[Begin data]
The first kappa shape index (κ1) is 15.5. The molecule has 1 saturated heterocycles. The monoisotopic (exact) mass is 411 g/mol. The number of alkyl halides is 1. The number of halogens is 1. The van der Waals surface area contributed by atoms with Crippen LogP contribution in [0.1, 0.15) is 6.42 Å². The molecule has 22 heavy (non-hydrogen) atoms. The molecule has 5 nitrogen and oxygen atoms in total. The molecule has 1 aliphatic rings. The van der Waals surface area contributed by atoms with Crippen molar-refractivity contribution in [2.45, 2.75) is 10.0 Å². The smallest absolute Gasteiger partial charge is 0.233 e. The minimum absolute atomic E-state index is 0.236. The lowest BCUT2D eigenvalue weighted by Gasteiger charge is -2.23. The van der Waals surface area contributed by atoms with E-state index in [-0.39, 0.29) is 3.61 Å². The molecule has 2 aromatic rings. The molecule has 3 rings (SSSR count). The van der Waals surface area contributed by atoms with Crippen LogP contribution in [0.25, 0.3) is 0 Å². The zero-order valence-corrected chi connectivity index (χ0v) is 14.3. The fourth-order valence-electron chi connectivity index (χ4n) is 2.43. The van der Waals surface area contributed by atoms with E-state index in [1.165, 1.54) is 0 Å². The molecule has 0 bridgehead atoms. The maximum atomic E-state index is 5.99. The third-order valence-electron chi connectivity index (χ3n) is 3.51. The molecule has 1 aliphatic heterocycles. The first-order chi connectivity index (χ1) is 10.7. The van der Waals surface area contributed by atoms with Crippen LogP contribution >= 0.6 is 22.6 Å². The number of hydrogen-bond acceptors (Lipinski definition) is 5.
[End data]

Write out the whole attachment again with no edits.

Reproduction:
The first kappa shape index (κ1) is 15.5. The molecule has 1 saturated heterocycles. The monoisotopic (exact) mass is 411 g/mol. The number of alkyl halides is 1. The number of halogens is 1. The van der Waals surface area contributed by atoms with Crippen LogP contribution in [0.1, 0.15) is 6.42 Å². The molecule has 22 heavy (non-hydrogen) atoms. The molecule has 5 nitrogen and oxygen atoms in total. The molecule has 1 aliphatic rings. The van der Waals surface area contributed by atoms with Crippen molar-refractivity contribution in [2.45, 2.75) is 10.0 Å². The smallest absolute Gasteiger partial charge is 0.233 e. The minimum absolute atomic E-state index is 0.236. The lowest BCUT2D eigenvalue weighted by Gasteiger charge is -2.23. The van der Waals surface area contributed by atoms with E-state index in [-0.39, 0.29) is 3.61 Å². The molecule has 2 aromatic rings. The molecule has 3 rings (SSSR count). The van der Waals surface area contributed by atoms with Crippen LogP contribution in [0.25, 0.3) is 0 Å². The zero-order valence-corrected chi connectivity index (χ0v) is 14.3. The fourth-order valence-electron chi connectivity index (χ4n) is 2.43. The van der Waals surface area contributed by atoms with E-state index in [1.165, 1.54) is 0 Å². The molecule has 0 bridgehead atoms. The maximum atomic E-state index is 5.99. The third-order valence-electron chi connectivity index (χ3n) is 3.51. The molecule has 1 aliphatic heterocycles. The first-order chi connectivity index (χ1) is 10.7. The van der Waals surface area contributed by atoms with Crippen LogP contribution >= 0.6 is 22.6 Å². The number of hydrogen-bond acceptors (Lipinski definition) is 5.